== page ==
††††††††††††††††††††††††††††††††††††††††††††††††††††††††††††††††††††††††††††††††††††††††††††††††††† September 14th, 2004

Hi Mom,

†††† The dives are going well. Iím O.K. but I screwed up a bit while diving the U.S.S. Wisconsin this weekend. It wasnít just one big mistake but several small ones leading up to some bigger ones. Iíll fill you in. The Buccaneers dive club out of Pirates Cove Dive Shop had a club charter scheduled for this last weekend. Jane and I signed up. I wanted to shoot some updated (better) video of the 1929 cars inside the port cargo hold. Also while looking at video I shot in the other cargo hold last fall, I noticed two side by side wooden boxes. Both looked to be still closed and untouched. If they could be easily opened, we were curious to see what was in them. All winter, while looking at the video stills, we speculated on what could be in there, everything from gold bars and wine bottles to car springs and 75 year old cheese. Knowing it was illegal to bring anything up; I was personally rooting for the cheese. Being that the wreck was at 130 feet I figured we could do two dives on one set of doubles and 40 cubic feet of 50% nitrox to speed up our decompression. After going into the garage and finding my already filled 50% stage bottle, I took the regs off of it, reanalyzed the oxygen percentage just to be sure it was correct and reset up the regulators. I set up my doubles, rechecked the fill and loaded my gear into the truck. After grabbing my camera and some coffee I headed down to Kenosha. Jane was going to meet me there as she was already in town with her boyfriend.

†††† I arrived early for the charter and spent time briefly going over our dive plans. I pretty much had it figured out; I just needed to know if Jane wanted to do a long first dive and short second dive or two identical dive profiles. Once she showed up we started discussing it while loading the gear onto the boat. Around that time she introduced me to a diver named Carl. He asked if he could dive with us, since he was planning to do a similar dive with 50% as a deco gas. I asked if there was anything special he wanted to see on the wreck and he replied that he had never seen the cars and would like to. It sounded good as that was part of our mission too. He mentioned that his SAC rate was high so we would need to plan the dive using more gas per minute. Because of physics, when a diver breathes air or gas underwater, the amount he takes in grows as he gets deeper. If you keep track of this over a few dives, a divers SAC rate, (Surface Air Consumption), or the amount of gas that a diver breathes in general on the surface can be calculated. Without getting too technical, you can then use that number to plan the amount of air or gas you need for a future dive. This wouldnít be a problem for our dives because we werenít planning to push the limits. Once we were underway and heading to the dive site we agreed to do one 25 minute dive then probably a second 20 minute dive. We would have to see how long our surface interval in between dives would be before putting too much planning into the second dive, but assuming we would have an hour between dives we would have plenty of time and back gas for the two dives. Our plan was to check the starboard cargo hold for the two boxes, then if there was time, to jump over to the port side and check out the old cars.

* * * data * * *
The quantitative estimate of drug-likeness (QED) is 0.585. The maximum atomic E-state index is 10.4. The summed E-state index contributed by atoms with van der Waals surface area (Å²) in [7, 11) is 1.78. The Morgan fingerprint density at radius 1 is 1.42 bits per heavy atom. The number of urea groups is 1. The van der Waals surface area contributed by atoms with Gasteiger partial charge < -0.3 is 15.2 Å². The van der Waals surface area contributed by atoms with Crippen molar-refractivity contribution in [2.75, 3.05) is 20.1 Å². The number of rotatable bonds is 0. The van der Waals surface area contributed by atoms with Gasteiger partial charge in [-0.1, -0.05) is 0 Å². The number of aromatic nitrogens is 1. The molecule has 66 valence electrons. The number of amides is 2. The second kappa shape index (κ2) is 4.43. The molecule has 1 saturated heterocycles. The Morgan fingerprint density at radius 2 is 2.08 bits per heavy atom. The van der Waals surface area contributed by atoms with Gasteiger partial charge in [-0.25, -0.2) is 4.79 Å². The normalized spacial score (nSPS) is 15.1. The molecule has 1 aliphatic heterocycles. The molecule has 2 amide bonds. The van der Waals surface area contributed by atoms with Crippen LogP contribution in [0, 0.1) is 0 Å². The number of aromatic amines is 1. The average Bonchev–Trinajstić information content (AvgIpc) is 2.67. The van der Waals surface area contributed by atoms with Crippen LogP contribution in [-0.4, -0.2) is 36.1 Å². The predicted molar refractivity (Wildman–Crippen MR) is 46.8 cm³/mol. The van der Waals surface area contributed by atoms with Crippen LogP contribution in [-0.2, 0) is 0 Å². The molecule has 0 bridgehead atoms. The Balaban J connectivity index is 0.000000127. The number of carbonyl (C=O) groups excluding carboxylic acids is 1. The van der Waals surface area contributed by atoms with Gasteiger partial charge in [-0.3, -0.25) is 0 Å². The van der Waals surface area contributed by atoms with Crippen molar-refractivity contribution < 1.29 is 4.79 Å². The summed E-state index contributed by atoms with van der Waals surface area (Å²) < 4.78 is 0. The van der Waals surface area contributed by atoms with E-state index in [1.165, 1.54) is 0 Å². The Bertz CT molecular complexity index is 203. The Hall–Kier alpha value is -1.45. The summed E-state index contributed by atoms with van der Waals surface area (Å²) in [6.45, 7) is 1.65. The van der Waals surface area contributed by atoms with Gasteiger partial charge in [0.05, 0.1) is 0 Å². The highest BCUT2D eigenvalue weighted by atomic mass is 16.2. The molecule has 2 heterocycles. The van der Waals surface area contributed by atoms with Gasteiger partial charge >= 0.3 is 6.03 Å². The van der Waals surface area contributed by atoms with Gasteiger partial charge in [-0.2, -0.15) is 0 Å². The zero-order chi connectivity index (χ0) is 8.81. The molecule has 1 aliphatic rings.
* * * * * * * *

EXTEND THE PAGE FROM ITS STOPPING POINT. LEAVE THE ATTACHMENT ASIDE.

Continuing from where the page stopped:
†††† We entered the cold water with no real problems and once we were all together and did a quick bubble check, we headed down to the wreck. The down line was attached to the wreck at the bow and because of some great visibility we could see almost to amidships. We dropped quickly over the rail and headed down to the break in the hull that would take us into the starboard cargo hold. With one more quick check to confirm that everyone was O.K., we headed inside. The first thing we ran into was the crate of shoes near the entrance. I noticed someone had pulled one of the shoes out of the crate to get a better look and destroyed it since the last time we were there. It was disappointing. We moved along through a bulkhead and to the area where the two boxes were. When I finally saw them I started to chuckle. Last fall when I shot the video of course, as usual, I used my wide angle lens. Our two potential treasure chests were nothing more then two large cooking stoves that looked smaller in the pictures. Jane seeing the same thing, signaled for us to turn around and leave. Just as I turned to follow them out I noticed a large crack in the wall at the bow end of the cargo hold. I couldnít squeeze in, but could see a fire hose hanging vertically. I reached my camera inside for a shot before I left. Viewing the video later the next room turned out to be the coal bunker with coal strewn about the floor.

††  We excited the starboard hold and quickly crossed over the amidships deck. Dropping down the other side of the wreck we located the port cargo hold where the old cars were. After another quick check that everyone was O.K. with their air and bottom time, we slipped in. The last time Jane and I were in this area we slowly swam straight through and excited through a tight opening in the main deck. To our surprise and dismay, during the winter, this upper main deck area had collapsed down on the cars and now was impassable. To make matters worse, while we were on the other side of the wreck, some other divers must have entered this area and when turning around to exit, they kicked up the silt, pretty much killing the visibility. We carefully edged a little way inside so I could at least attempt to point out the cars with my camera spotting light, but it was mostly to no avail. Carl later said he didnít see them clearly, but was content to turn around when we did. It was time to start heading up. We swam to the bow and started our ascent. At 70 feet we all switched to our 50% stages and continued our decompression. I noticed a slight mildewy taste to the air in my stage but didnít give it much thought. I know the gases were correct because of my double checking them earlier. I continued to run the deco timing, giving signals when it was time to go up to the next stop which was, in turn, confirmed by the other two. This is the most boring part of a dive; you just hang there staring at each other and wait for the minutes to go by. Carl decided to use this time to practice air drills. An air drill is a procedure used to practice reaching behind your head to open and close the isolation valves on your tanks. In the case of a regulator malfunction or an over pressurization of your tank, you can quickly close the offending valve(s) allowing you to conserve as much air in your tanks as possible. Soon Jane joined him in his practicing. Once we were all safely back in the boat, I commented that Carl seemed to do this sometimes difficult maneuver with no problem. He said because he had longer arms he had never had trouble reaching back. Images of Jane and me in a quarry, years before, face down in the muck with gravel cutting our faces trying to reach back and close those damn valves on our first attempt, made me grin. I kidded, ďIf I ever need to close a valve, Iíll reach backÖÖ point, and have Jane do it!Ē Little did I knowÖ